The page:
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Olympics website endorses Greater Russia

RFE/RL catches a boo-boo on the London Olympics website's listings for some members of the Russian team:

The entry for judo fighter Arsen Galstyan lists his place and date of birth as "Armenia (RUS)" in 1989, while boxer David Ayrapetyan is listed as having been born in "Baku (RUS)" six years earlier.

Kazakhstan and Tajikistan were Soviet republics back when boxer Sergei Vodopiyanov and wrestler Khasan Baroev were born in the 1980s. But the now independent countries might be surprised to see the birthplaces of these athletes listed as "Kazakhstan Region (RUS)" and "Dushanbe (RUS)."

But perhaps the most contentious entries are for two wrestlers from the Caucasus. Denis Tsargush, the site says, hails from "Gudauta (RUS)" -- a city in Abkhazia, the Georgian breakaway republic that Russia and a handful of other nations recognize as independent. And Besik Kudukhov was born in "Yuzhnaya Osetia (RUS)" -- that's Georgia's other breakaway republic, South Ossetia, that Moscow also recognized as an independent state after a brief war with Georgia in 2008.

It seems like a simple "SOV" designation could solve the problem. 

VANO SHLAMOV/AFP/Getty Images

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Indian media slams Oprah for 'ignorant' program

Oprah Winfrey's special program on India drew the ire of several Indian media outlets on July 21, who called the show "myopic, unaware, ignorant and gauche." The program was featured in the "Oprah's Next Chapter" series, which has the long-time talk show star traipsing around outside the studio for "enlightening conversations with newsmakers, celebrities, thought leaders and real-life families."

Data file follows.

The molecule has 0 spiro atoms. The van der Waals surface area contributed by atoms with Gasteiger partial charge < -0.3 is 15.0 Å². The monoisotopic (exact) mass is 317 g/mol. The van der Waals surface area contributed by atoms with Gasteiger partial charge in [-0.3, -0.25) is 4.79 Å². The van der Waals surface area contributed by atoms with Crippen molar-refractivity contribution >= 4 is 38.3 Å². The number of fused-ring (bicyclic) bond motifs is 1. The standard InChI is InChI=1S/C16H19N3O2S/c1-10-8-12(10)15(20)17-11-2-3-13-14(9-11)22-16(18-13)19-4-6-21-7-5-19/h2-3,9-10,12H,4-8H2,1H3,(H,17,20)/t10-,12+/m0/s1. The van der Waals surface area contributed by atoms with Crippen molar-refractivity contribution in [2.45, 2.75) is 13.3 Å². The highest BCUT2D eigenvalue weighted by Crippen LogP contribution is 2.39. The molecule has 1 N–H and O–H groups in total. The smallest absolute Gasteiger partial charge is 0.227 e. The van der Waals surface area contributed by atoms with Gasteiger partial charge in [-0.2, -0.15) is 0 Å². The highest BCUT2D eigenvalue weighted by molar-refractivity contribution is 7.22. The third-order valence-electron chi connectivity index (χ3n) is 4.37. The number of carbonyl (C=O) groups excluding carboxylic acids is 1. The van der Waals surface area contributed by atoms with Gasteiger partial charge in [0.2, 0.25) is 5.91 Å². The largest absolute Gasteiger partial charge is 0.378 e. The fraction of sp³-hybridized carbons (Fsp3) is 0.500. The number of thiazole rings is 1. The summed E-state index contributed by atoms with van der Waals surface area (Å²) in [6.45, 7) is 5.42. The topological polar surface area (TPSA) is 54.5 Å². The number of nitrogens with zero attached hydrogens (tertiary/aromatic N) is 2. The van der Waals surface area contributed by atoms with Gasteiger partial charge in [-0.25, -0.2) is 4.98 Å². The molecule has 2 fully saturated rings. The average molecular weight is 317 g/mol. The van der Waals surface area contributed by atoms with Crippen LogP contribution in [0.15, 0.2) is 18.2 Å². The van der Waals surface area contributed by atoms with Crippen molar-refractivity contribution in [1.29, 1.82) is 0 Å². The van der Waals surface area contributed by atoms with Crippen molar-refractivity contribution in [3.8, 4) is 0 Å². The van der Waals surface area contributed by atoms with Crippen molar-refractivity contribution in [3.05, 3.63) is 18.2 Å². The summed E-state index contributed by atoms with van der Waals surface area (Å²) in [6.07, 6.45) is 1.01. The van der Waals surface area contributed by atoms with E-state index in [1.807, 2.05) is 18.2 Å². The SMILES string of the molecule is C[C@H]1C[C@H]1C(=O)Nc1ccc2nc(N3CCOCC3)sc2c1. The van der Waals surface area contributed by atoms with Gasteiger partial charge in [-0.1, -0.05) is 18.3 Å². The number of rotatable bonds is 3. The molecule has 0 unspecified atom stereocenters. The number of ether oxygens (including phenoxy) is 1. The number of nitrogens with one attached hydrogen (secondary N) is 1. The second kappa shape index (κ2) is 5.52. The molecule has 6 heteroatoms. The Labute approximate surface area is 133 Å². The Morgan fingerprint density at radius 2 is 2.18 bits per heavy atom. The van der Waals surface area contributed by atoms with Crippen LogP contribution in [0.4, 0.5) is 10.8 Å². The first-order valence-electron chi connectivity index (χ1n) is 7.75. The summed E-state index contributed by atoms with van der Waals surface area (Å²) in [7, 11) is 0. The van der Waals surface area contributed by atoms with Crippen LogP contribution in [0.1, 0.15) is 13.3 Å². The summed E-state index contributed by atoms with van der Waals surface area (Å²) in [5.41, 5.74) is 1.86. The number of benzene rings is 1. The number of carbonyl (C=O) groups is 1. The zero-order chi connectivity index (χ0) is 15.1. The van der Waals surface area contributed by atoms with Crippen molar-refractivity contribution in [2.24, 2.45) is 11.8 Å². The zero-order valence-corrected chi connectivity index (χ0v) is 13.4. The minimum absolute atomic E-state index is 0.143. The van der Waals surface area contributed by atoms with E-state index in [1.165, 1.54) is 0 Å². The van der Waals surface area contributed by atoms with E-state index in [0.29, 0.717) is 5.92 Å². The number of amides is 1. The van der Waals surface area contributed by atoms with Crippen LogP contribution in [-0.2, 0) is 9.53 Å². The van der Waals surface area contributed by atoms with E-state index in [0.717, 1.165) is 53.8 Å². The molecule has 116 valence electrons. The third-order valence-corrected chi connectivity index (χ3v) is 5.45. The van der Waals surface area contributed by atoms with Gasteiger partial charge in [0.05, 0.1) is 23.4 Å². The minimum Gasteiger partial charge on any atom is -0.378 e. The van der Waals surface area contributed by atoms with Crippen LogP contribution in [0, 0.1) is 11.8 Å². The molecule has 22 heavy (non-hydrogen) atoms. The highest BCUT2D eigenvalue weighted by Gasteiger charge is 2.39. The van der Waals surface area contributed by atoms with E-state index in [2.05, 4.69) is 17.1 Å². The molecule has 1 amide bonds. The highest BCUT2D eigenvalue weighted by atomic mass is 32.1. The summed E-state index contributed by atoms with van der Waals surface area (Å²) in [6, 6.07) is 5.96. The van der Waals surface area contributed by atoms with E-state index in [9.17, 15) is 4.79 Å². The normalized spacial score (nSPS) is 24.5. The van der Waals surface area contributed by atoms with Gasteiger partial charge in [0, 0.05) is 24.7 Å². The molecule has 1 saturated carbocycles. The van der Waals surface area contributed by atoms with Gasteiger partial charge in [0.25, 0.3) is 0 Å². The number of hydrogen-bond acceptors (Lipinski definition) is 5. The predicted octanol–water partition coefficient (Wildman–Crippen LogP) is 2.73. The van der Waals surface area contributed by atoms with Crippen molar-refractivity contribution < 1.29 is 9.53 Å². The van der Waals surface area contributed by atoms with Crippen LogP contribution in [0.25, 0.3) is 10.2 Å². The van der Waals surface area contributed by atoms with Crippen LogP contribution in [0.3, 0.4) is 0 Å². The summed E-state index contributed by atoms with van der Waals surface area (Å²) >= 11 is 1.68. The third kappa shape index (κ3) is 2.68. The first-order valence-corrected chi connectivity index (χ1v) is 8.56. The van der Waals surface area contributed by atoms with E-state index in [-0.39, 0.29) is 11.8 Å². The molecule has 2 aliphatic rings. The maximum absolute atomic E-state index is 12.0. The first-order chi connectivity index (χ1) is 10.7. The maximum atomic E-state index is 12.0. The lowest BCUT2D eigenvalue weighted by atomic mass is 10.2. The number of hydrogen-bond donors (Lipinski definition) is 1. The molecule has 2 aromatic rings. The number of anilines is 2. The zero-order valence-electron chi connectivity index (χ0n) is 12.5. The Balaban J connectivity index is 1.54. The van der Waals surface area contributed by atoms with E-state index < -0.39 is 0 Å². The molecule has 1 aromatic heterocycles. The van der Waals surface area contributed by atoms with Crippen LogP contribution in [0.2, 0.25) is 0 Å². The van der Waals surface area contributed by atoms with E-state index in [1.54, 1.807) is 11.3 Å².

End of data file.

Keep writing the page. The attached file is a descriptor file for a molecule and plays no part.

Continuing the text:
Her foray in India aired in the United States in April but premiered in India this weekend. The two-episode special featured a trip to some Mumbai slums, the Jaipur Literature Festival and the glitzy homes of Bollywood stars.

Winfrey was criticized for reinforcing exotic and backward stereotypes of India, particularly when she commented that she heard that Indians "still" eat with their hands.  "I don't know what people in America are eating their hot dogs, pizzas and tacos with but perhaps Oprah's home has evolved cutlery for all that," commented Rajyasree Sen, a columnist on Firstpost, an online Indian newspaper.

Rituparna Chatterjee, a blogger on the CNN-IBN website, slammed Oprah's comment, saying:  "Using our hands to eat is a well established tradition and a fact none of us are ashamed of. Our economic distinction has nothing to do with it... You should know that."

Winfrey's interviews with slum-dwellers in Mumbai also provoked backlash. Sen notes:

And the slum is where Oprah's 'oh-my-god-how wonderfully-pathetically-quaint-to-be-so-poor' avatar stepped out in full glory...She asked the children how they could live in such a "tiny" room and actually wanted to know, "Don't you feel it's too cramped?" She also asked the six-year-olds whether they were happy. Which must have made them wonder why they shouldn't be. She then interrogated the father about whether he was happy and satisfied. He got teary-eyed and said that he wished he could earn more and provide for a more comfortable life for his children. After making him weep in front of his family, Oprah said that she knows how awful it is for children to see their father weep. She did look for a shower head in the toilet and seem amazed to hear they bathed with a bucket. And she marveled at how all their clothes fit onto a small shelf. She pointedly avoided any mention of the massive LCD TV which adorned their wall. That would have killed the sob story."

The OWN has not commented on the attacks from Indian media, but Winfrey had remarked earlier that the trip to India was "her greatest life experience." Looks like the feeling wasn't mutual.

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